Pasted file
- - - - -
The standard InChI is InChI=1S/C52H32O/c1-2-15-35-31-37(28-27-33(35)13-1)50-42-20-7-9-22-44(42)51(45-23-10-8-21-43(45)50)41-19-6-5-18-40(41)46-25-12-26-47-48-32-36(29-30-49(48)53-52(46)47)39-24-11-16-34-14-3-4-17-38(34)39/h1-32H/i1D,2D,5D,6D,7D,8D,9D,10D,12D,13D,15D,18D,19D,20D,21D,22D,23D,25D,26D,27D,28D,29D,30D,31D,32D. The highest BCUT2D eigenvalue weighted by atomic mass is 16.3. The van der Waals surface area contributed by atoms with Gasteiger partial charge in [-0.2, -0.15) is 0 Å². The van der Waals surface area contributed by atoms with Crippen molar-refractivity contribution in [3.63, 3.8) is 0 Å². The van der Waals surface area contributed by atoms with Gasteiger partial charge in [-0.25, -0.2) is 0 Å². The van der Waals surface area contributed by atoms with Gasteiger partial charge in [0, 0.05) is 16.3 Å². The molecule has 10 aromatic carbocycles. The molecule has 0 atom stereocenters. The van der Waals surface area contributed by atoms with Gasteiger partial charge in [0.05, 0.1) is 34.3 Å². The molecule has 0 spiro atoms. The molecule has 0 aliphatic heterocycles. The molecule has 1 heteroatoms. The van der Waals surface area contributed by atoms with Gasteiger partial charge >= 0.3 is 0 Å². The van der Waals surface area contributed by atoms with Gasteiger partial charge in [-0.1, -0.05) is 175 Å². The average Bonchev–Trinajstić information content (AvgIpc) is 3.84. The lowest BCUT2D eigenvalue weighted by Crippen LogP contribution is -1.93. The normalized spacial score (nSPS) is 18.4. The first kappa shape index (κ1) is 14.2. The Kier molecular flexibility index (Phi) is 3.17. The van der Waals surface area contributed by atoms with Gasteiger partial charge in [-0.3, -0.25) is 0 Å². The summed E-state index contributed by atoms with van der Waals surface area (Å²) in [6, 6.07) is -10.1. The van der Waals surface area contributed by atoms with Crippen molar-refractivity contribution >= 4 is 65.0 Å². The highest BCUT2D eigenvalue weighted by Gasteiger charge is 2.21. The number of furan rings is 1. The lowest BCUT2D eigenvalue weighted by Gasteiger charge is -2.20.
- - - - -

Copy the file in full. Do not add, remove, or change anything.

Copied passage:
The standard InChI is InChI=1S/C52H32O/c1-2-15-35-31-37(28-27-33(35)13-1)50-42-20-7-9-22-44(42)51(45-23-10-8-21-43(45)50)41-19-6-5-18-40(41)46-25-12-26-47-48-32-36(29-30-49(48)53-52(46)47)39-24-11-16-34-14-3-4-17-38(34)39/h1-32H/i1D,2D,5D,6D,7D,8D,9D,10D,12D,13D,15D,18D,19D,20D,21D,22D,23D,25D,26D,27D,28D,29D,30D,31D,32D. The highest BCUT2D eigenvalue weighted by atomic mass is 16.3. The van der Waals surface area contributed by atoms with Gasteiger partial charge in [-0.2, -0.15) is 0 Å². The van der Waals surface area contributed by atoms with Crippen molar-refractivity contribution in [3.63, 3.8) is 0 Å². The van der Waals surface area contributed by atoms with Gasteiger partial charge in [-0.25, -0.2) is 0 Å². The van der Waals surface area contributed by atoms with Gasteiger partial charge in [0, 0.05) is 16.3 Å². The molecule has 10 aromatic carbocycles. The molecule has 0 atom stereocenters. The van der Waals surface area contributed by atoms with Gasteiger partial charge in [0.05, 0.1) is 34.3 Å². The molecule has 0 spiro atoms. The molecule has 0 aliphatic heterocycles. The molecule has 1 heteroatoms. The van der Waals surface area contributed by atoms with Gasteiger partial charge >= 0.3 is 0 Å². The van der Waals surface area contributed by atoms with Gasteiger partial charge in [-0.1, -0.05) is 175 Å². The average Bonchev–Trinajstić information content (AvgIpc) is 3.84. The lowest BCUT2D eigenvalue weighted by Crippen LogP contribution is -1.93. The normalized spacial score (nSPS) is 18.4. The first kappa shape index (κ1) is 14.2. The Kier molecular flexibility index (Phi) is 3.17. The van der Waals surface area contributed by atoms with Gasteiger partial charge in [-0.3, -0.25) is 0 Å². The summed E-state index contributed by atoms with van der Waals surface area (Å²) in [6, 6.07) is -10.1. The van der Waals surface area contributed by atoms with Crippen molar-refractivity contribution >= 4 is 65.0 Å². The highest BCUT2D eigenvalue weighted by Gasteiger charge is 2.21. The number of furan rings is 1. The lowest BCUT2D eigenvalue weighted by Gasteiger charge is -2.20.